Friday, November 16, 2007

The Police, Charlotte Bobcats Arena, Nov. 15, 2007

Back in the day, I saw The Police on the Regatta De Blanc, Zenyatta Mondatta, and Ghost In The Machine tours. When they came around on the Synchronicity tour, I said, ah, no biggie, I'll catch 'em next time and didn't go. Little did I know that I would have to wait 23 years for that opportunity, and little did I know during those years that I would even get the opportunity. But I did, and 25 years after the Ghost In The Machine show, I saw The Police live for the 4th time.

As I was pondering all this earlier in the week, it struck me that I had never heard any of the songs from the Synchronicity album live. I got that and a whole lot more, on to the review.

First of all, we weren't sure the concert would even be held, as the previous night's show in Philadelphia had been canceled due to Sting having the flu. The only evidence of the flu was the little table he had next to him, which held a big box of Kleenex, some various sprays, and a mug of (presumably) hot tea. He had fun with the sprays, at one point spraying Andy Summers, as well as his own armpits, with one of the spray bottles. His singing was spot-on, and playing as usual was beastly.

But let me start from the beginning, with the opening act, which was Fiction Plane, consisting of Joe Sumner (son of Sting, on bass and lead vocals, imagine that) and a guitarist and drummer (imagine that). Previous reviews from this tour had led me to believe these guys sucked big-time, they were not all that bad. Joe's singing sounded just like his dad at times, and his bass playing was pretty darn impressive, dad must have showed him a thing or two. (Trivia - Fiction Plane is an anagram of Infant Police, Joe Sumner denies there is any significance to this). Their music was pretty standard modern rock, some songs sounded like U2, with maybe a little Wolfmother thrown in. They played 7 or so songs, then it was on to The Police.

As they opened with Message In A Bottle, I thought, "wow, these guys have got the ultimate arena-rock opening song" but then I realized when they wrote it, they were playing college auditoriums at best, definitely not arenas. Guess they were prescient, because if that one doesn't get you rocking, nothing will. The sound was great, the fascinating thing was it was just the three of them, no pre-recorded tracks, no extra instrumentalists, no background singers. They filled all the sonic spaces and then some, they have the power trio thing down.

Here's the setlist as best I could reconstruct it, with comments on highlights following it.

Message in a Bottle
Walking On The Moon
Synchronicity II
Voices Inside My Head
When The World Is Running Down
Don't Stand So Close To Me
Driven To Tears
Truth Hits Everybody
Hole In My Life
Every Little Thing She Does Is Magic
Wrapped Around Your Finger
De Do Do Do De Da Da Da
Invisible Sun
Walking In Your Footsteps
Can't Stand Losing You/Regatta De Blanc

1st Encore -

King Of Pain
So Lonely
Every Breath You Take

2nd Encore-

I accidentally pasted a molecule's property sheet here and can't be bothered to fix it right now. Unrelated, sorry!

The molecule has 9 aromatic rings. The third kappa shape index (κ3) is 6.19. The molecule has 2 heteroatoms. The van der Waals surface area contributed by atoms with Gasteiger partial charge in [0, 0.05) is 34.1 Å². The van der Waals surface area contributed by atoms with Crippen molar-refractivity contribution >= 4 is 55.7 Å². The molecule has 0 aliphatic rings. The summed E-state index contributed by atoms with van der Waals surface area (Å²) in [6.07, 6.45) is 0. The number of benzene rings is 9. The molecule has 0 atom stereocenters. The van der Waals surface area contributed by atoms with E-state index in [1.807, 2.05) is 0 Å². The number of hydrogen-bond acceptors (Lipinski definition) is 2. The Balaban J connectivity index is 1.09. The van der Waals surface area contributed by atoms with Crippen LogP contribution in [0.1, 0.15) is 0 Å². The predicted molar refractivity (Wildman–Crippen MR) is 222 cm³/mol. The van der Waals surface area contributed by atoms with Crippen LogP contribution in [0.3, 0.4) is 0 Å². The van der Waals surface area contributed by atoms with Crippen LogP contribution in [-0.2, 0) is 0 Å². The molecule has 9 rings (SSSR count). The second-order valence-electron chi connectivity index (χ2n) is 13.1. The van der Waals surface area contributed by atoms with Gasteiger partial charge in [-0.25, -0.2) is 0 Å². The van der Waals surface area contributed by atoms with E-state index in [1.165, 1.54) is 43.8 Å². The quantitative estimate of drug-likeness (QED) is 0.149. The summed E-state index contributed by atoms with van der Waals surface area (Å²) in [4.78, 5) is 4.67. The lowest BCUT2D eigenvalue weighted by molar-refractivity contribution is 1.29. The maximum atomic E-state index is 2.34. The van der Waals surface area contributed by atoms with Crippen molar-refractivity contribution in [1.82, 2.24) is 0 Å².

Next To You

The first major highlight, other than just the thrill of it all, and amazement at how great these guys still are, was Voices Inside My Head leading into a very up-tempo, rockin' version of When The World Is Running Down, which featured about a 4 minute guitar solo from Andy Summers that blew everybody away. The guy is 65 years old, and still has massive chops.

Driven To Tears was incredible as well, all of the songs, even the pop hits, were played in a much more rocking fashion than on the albums. Andy rocked the house on this one as well. Then they launched into one of my personal faves, Truth Hits Everybody, the people who were there for the hits didn't quite know what to make of it, very punk, very rockin', of course I was singing at the top of my lungs - "Take a look at my new toy, it'll blow your head into a void!" Great stuff.

Hole In My Life featured Sting riffing on Hit The Road Jack in the middle, that was kinda cool. Wrapped Around Your Finger featured Stuart stepping up to his secondary drum riser, filled with all sorts of spinning cymbals, xylophones, marimbas, gongs, bells, tympani, etc. Very cool.

Walking In Your Footsteps - what can I say, head music to beat all head music. Sting didn't sing the part about Mr. Brontosaurus an octave up like he did 25 years ago, but they adjusted the instumental dynamics to make up for it. Stuart obviously played the exotic percussion on this one as well.

Can't Stand Losing You - This was great, then in the middle of it, they played Regatta De Blanc, very cool with 15,000 people singing "De-yo, de-yo, de-yay-yo" while the boys rocked out. Then back into some more of Can't Stand Losing.

The boys left the stage at this point, then came back for a 4-song encore, followed by a second encore of Next To You. The highlight here was So Lonely, if I have my songs straight, Andy played an amazing "chord solo", of course he was playing incredible jazz chords all night, when the big screens showed his hands, you could see that he has some amazing "guitar hands" and can play some seriously wild chords.

This one definitely goes down in my top-10 all-time concerts, I must confess I had listened to very little Police music in the past 20 years, I will definitely not make that mistake over the next 20, seeing these guys still at the top of their game reminded me of just how good they were and are. Cream is probably the only other band I can think of where you get to see 3 virtuoso players (ok, maybe Rush) filling an arena with amazing music.

Sting said "we'll see you again", hopefully that will be sooner than 20+ years.